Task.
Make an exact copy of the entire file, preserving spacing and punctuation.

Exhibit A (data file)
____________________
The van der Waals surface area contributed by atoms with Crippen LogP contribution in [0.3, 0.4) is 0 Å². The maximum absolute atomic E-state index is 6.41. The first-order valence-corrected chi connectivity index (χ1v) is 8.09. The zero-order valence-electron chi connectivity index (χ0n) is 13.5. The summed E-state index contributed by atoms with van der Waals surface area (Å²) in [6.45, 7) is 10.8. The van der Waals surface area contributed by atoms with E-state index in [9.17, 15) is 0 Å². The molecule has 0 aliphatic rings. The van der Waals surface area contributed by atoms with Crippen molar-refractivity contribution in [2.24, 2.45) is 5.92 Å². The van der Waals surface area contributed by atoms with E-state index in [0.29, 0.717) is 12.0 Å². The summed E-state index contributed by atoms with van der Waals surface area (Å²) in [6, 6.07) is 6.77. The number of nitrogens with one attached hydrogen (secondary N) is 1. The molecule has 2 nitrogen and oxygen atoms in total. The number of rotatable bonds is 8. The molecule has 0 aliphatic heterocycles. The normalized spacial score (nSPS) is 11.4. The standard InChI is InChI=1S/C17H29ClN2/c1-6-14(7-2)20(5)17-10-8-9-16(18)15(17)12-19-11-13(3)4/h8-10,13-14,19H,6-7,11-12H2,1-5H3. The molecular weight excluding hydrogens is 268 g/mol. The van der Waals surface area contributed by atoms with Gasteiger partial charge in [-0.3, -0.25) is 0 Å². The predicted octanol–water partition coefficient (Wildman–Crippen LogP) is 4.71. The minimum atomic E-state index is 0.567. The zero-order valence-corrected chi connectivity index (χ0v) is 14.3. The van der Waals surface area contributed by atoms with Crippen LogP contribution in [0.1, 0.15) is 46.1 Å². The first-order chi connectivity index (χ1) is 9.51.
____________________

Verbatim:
The van der Waals surface area contributed by atoms with Crippen LogP contribution in [0.3, 0.4) is 0 Å². The maximum absolute atomic E-state index is 6.41. The first-order valence-corrected chi connectivity index (χ1v) is 8.09. The zero-order valence-electron chi connectivity index (χ0n) is 13.5. The summed E-state index contributed by atoms with van der Waals surface area (Å²) in [6.45, 7) is 10.8. The van der Waals surface area contributed by atoms with E-state index in [9.17, 15) is 0 Å². The molecule has 0 aliphatic rings. The van der Waals surface area contributed by atoms with Crippen molar-refractivity contribution in [2.24, 2.45) is 5.92 Å². The van der Waals surface area contributed by atoms with E-state index in [0.29, 0.717) is 12.0 Å². The summed E-state index contributed by atoms with van der Waals surface area (Å²) in [6, 6.07) is 6.77. The number of nitrogens with one attached hydrogen (secondary N) is 1. The molecule has 2 nitrogen and oxygen atoms in total. The number of rotatable bonds is 8. The molecule has 0 aliphatic heterocycles. The normalized spacial score (nSPS) is 11.4. The standard InChI is InChI=1S/C17H29ClN2/c1-6-14(7-2)20(5)17-10-8-9-16(18)15(17)12-19-11-13(3)4/h8-10,13-14,19H,6-7,11-12H2,1-5H3. The molecular weight excluding hydrogens is 268 g/mol. The van der Waals surface area contributed by atoms with Gasteiger partial charge in [-0.3, -0.25) is 0 Å². The predicted octanol–water partition coefficient (Wildman–Crippen LogP) is 4.71. The minimum atomic E-state index is 0.567. The zero-order valence-corrected chi connectivity index (χ0v) is 14.3. The van der Waals surface area contributed by atoms with Crippen LogP contribution in [0.1, 0.15) is 46.1 Å². The first-order chi connectivity index (χ1) is 9.51.